Westcave Cellars Our first destination: Westcave Cellars in Round Mountain, TX. Margaret Fetty greets us in the tasting room and we all assemble around the bar. Margaret specifically chooses a wine for each person based on their particular taste preferences. As we taste, we come across their best selling wine, the White Merlot. She explains that the color of the wine comes from the skin of the grape and that the bitter taste that hits the palate in red wine is from the tannins, produced from the stems, seeds and skins of the grapes. As she held up a 2010 White Merlot and compared it to a darker 2011 White Merlot, Margaret explained the effect that last year’s draught had on their grapes. “The berries were much, much smaller and if you remember what I said, you get the color of a red wine from the skins, and with the berries being smaller, the pulp of the grape had more surface contact and because of more pulp contact with the skin it made everything a lot darker in color. While we only had 40% less grapes, meaning, i.e., prices are going to be higher, the 2011 vintage is going to be amazing thanks to the draught conditions of 2011,” says Margaret. Essentially, 2011 was a good year for Texas wine. Margaret’s husband, Allan, took us out to the crush pad where the whole process begins. The grapes, along with the dirt, worms and everything else that comes with them, are first tossed into the crusher/de-steamer machine. The next step is the pressing, but from here, the process is different for red and white grapes. “With white grapes, since you’re going to press them right away, you really 38 | BobcatFans Magazine

mash them hard. With the red grapes you ferment them with the skins and seeds and everything goes into the tank together, and you just want to barely break the skins on those. [Then] what happens is the yeast will get inside those cracks and each little berry will become its own fermentation chamber so to speak…and then you press it after it’s been fermented. Fermentation, simply put, is yeast converting sugar into alcohol,” says Allan. The fermentation takes place for several months inside of stainless steel containers, but after the red grapes are finally pressed, the juice is poured into oak barrels and gets aged for a period of time while the white wine goes through a clarification process. Allan explained that not all wineries use the French Oak barrels due to cost, but it’s that process that gives a wine its earthy, smoky flavor.

Original label art by artist Tim Wooding The Fetty’s have been growing grapes in the Hill Country since 1999 Cellar Dweller Wine Club: $35 to $60 per shipment (2-6 wines)


“You can never make a mediocre grape into a great wine, it’s not possible.”

Bell Springs It was past noon, we all felt deep into the wine tour, but it had only just begun. The next stop was Bell Springs Winery in Dripping Springs, TX. Bell Springs is owned by Nate Pruitt and his wife. If you could only choose one person to talk to about the future of wine in Texas, Nate might just be your guy. At Bell Springs, they currently do not grow any of their grapes (they are planning on growing in the future), and will even purchase grapes outside of Texas if he believes it will make a better tasting wine. But as a Central Texas wine maker, or vintner, his wines are still completely his own. Nate explains, “The grape is essentially nothing more than that when you get it. Then it goes through the process: crushing, steaming, pressing, fermentation, and then it becomes wine. So no matter where you get the fruit from the process of making wine is still the same; the difference is what you do with it. There is one thing to remember in wine making, which is that you are never going to make a good wine out of a crappy grape…you can never make a mediocre grape into a great wine, it’s not possible.” As we smelled and sipped down fresh samples of Nate’s wine, he went on to explain how recently Texas wine has begun making a name for itself. He says, “There are some fantastic Texas wines, I probably wouldn’t have said that about seven years ago when I first moved here. There were some good wines then, but in the last five years, everywhere you go around here they have something good.”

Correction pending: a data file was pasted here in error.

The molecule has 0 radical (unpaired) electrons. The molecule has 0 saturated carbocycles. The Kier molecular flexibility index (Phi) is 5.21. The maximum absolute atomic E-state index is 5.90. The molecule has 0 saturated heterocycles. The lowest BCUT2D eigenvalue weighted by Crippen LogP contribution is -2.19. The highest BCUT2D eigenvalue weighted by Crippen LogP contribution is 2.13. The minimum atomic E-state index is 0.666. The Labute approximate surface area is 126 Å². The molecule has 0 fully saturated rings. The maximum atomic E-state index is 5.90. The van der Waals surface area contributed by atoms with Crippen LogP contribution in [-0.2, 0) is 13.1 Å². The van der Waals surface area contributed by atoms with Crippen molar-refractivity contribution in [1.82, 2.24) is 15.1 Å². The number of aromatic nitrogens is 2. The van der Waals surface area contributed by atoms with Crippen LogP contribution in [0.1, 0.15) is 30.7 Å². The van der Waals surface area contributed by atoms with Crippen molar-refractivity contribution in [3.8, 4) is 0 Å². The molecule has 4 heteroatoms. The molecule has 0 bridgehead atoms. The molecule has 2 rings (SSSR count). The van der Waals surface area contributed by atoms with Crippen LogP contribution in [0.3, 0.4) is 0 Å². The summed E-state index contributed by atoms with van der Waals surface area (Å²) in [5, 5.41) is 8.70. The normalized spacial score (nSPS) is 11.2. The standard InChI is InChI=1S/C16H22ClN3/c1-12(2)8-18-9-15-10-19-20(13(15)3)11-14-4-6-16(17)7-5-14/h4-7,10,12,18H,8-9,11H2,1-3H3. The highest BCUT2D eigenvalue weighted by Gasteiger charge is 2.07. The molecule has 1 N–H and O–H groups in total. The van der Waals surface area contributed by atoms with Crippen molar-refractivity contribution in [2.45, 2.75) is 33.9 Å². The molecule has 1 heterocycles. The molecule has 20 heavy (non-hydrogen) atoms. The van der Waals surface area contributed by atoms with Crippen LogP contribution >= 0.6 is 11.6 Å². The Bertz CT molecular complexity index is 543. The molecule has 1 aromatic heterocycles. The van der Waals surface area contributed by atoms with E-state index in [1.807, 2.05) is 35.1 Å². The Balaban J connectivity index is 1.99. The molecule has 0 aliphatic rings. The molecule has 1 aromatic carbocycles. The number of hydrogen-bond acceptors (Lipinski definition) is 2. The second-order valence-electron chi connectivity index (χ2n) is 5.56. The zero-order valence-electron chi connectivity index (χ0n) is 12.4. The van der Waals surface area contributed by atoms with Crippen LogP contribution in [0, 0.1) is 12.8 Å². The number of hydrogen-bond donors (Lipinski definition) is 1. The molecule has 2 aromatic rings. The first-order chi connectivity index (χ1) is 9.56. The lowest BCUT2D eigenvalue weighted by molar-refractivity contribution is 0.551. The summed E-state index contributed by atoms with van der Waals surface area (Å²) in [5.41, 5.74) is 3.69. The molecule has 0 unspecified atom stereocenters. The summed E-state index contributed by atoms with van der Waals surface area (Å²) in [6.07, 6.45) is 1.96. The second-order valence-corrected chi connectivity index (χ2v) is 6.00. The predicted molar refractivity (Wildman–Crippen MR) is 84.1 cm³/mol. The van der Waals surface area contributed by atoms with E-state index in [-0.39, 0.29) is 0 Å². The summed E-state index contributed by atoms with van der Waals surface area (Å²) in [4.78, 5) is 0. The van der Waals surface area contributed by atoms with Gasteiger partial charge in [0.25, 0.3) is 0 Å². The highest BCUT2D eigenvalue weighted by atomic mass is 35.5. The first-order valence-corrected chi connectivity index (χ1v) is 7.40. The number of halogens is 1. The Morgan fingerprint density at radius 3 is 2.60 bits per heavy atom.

(left) Nate Pruitt, Owner of Bell Springs. The middle bottle, Reston, is named after his young son. (below) Custom made “Wine-stone” available in various bottle capacities.

took the opportunity to explain the filtration system. He said that out in Europe they don’t actually filter their wines, so then it’s perfectly common to see sediment at the bottom of the glass. In America, we are accustomed to believe that if we see something in the bottom, then there must be something wrong with the wine, but really this is not true. Nate says, “We filter most of our wines. When I say filter, I mean, literally go through a filtration process where you are passing a wine through filters that take all the small stuff out. We don’t filter down to a sterile filter…because every time you filter it does actually take some of the taste out of the wine.” He added in that wine makers out in California have access to ridiculously expensive filtration systems and bottling services while it tends to be a more hands on process for Nate and his crew. Nate taught us a lot, including building our wine vocabulary with words like tartaric acid, grape varietal and bricks content; we all felt like an amateur Sommelier. Nate handed us all a souvenir wine glass and it was off to Hye, TX.

One of the ladies in our group noticed a few particles in the bottom of her glass and Nate SMTX Entertainment & Culture | 39